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Analyst Puts Odds Of Government Shutdown Over Refugees At 50-50

By William Douglas and Lesley Clark, McClatchy Washington Bureau (TNS)

WASHINGTON — Congress returns to Washington this week facing a potential showdown over Syrian refugees resettling in the U.S., a battle that could lead to a partial shutdown of the government.

Lawmakers must approve a $1.1 trillion spending bill before Dec. 11. And some opponents of President Barack Obama’s effort to resettle 10,000 Syrian refugees in this country view the must-pass funding measure as the perfect vehicle to thwart the administration’s plan.

“I think it’s better than 50-50 that we’re going to get one,” Norman Ornstein, a centrist scholar on politics and Congress at the American Enterprise Institute, said of a shutdown.

The House of Representatives passed a bill before its Thanksgiving recess that essentially blocks the resettlement of Syrian and Iraqi refugees in the U.S. unless they pass heightened security background checks.

But Senate Minority Leader Harry Reid, D-Nev., has vowed to block the bill sponsored by Republican Reps. Richard Hudson of North Carolina and Michael McCaul of Texas. And Obama threatens to veto it if the bill arrives at his desk, even though it passed the House on a veto-proof bipartisan 289-137 vote.

That leaves the spending bill, said Rep. Mick Mulvaney, R-S.C.

“That’s the logical next step, especially if the Senate doesn’t take up the issue,” said Mulvaney, a member of the conservative House Freedom Caucus. “The House will use the power of the purse. If the president wants to challenge us on that and shut the government down we can have that debate then.”

House Majority Leader Kevin McCarthy, R-Calif., dismissed shutdown talk on a series of potentially contentious issues from refugee resettlement to federal funding for Planned Parenthood.

“I don’t see a shutdown happening,” McCarthy said Monday.

White House press secretary Josh Earnest, speaking Monday in Paris, said the administration is trusting Republican leaders to keep their word. He noted that Senate Majority Leader Mitch McConnell, R-Ky., has several times “assured the American public that there won’t be a shutdown this year.”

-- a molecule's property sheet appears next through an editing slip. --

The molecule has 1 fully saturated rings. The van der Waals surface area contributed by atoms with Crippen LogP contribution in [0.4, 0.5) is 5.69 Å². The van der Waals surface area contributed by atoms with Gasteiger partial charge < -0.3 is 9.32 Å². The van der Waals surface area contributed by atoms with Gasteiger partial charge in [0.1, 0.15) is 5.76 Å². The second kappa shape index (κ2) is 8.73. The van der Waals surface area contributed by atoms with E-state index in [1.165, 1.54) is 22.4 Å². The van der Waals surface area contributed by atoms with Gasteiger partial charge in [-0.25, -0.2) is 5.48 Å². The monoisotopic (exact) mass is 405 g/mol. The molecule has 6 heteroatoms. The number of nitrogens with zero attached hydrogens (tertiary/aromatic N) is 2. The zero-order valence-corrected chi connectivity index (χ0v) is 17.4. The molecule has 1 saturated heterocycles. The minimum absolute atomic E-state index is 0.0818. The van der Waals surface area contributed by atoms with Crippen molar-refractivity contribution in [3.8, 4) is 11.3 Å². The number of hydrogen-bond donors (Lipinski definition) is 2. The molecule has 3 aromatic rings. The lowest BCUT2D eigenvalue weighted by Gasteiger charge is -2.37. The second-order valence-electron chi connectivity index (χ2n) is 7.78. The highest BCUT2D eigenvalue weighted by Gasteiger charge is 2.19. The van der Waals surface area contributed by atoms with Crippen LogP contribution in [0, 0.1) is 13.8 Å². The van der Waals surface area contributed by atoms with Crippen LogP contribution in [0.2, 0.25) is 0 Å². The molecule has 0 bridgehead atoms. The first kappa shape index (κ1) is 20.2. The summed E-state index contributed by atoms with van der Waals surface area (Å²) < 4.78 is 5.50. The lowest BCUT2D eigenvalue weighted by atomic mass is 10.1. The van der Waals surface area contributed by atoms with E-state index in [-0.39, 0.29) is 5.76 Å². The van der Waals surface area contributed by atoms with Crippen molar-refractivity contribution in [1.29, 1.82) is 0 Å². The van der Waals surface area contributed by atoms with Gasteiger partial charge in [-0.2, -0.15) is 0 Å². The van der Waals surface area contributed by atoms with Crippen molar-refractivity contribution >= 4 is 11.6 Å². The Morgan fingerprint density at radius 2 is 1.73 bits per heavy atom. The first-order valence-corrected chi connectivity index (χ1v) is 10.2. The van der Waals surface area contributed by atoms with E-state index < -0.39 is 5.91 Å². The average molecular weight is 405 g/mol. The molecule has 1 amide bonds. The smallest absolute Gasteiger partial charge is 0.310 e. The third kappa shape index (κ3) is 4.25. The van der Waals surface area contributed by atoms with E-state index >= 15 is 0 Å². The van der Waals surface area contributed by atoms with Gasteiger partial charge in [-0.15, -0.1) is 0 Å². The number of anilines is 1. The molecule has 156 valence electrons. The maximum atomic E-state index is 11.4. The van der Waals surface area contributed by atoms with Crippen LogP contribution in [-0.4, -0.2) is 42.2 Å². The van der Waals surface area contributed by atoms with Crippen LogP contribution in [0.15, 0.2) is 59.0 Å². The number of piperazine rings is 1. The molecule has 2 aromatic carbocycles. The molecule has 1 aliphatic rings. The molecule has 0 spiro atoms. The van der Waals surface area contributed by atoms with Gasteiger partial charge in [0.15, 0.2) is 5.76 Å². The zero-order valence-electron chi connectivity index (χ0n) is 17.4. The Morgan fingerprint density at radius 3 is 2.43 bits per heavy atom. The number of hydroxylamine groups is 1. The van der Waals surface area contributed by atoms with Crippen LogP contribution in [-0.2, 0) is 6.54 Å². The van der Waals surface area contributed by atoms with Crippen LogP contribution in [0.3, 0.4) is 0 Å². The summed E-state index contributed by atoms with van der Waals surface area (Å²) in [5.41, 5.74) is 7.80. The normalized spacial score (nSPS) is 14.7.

“Obviously, the Senate majority leader will have a lot to say about the outcome, so his steadfast commitment to ensuring that doesn’t happen is certainly something that we take some solace in,” Earnest said.

Despite those assurances, some GOP lawmakers are agitating to use the spending bill as a vehicle to stem the refugee resettlement program.

Rep. Brian Babin, R-Texas, sent a letter with at least 73 Republican signatures calling on House Speaker Paul Ryan, R-Wis., and House Appropriations Committee Chairman Hal Rogers, R-Ky., to halt funding for refugee resettlement in the spending bill unless the White House establishes stricter vetting procedures for refugees.

Lawmakers who advocate linking the Syrian refugee issue to the omnibus spending bill feel that public opinion would be with them this time, despite polls showing the majority of Americans blamed Republicans for partial government shutdowns in 1996 and 2013.

But some political experts say Democrats and the White House also need to tread cautiously on the refugee issue or potentially pay a price if fear of terrorism remains a front-burner issue in 2016.

“I don’t think there’s any question where the public is on this,” said Larry Sabato, director of the University of Virginia’s Center for Politics. “Given that they (Democrats) are running upstream, they have to worry about how the public interprets it.”

House Democrats appeared mindful of that.

Among the 47 Democrats who voted for the GOP-sponsored refugee bill were 13 members of the Democratic Congressional Campaign Committee’s Frontline program for vulnerable incumbents.

And the question of Syrian refugees already appears to be playing out on the congressional campaign trail.

Rep. Patrick Murphy, who is seeking the open Florida Senate seat created by Republican Sen. Marco Rubio’s decision not to seek re-election, was among the Democrats who voted for the bill.

New Hampshire Democratic Gov. Maggie Hassan, who’s running against incumbent Republican Sen. Kelly Ayotte, was the first Democratic governor to support suspending the refugees program until there are assurances that those seeking to enter the United States are properly vetted.

Governors in at least 30 states also have voiced objections to refugee resettlement plan citing security concerns.

Those concerns were magnified by reports that one of the Paris terrorist suspects had a fake Syrian passport and entered Europe with a wave of refugees from that war-torn country.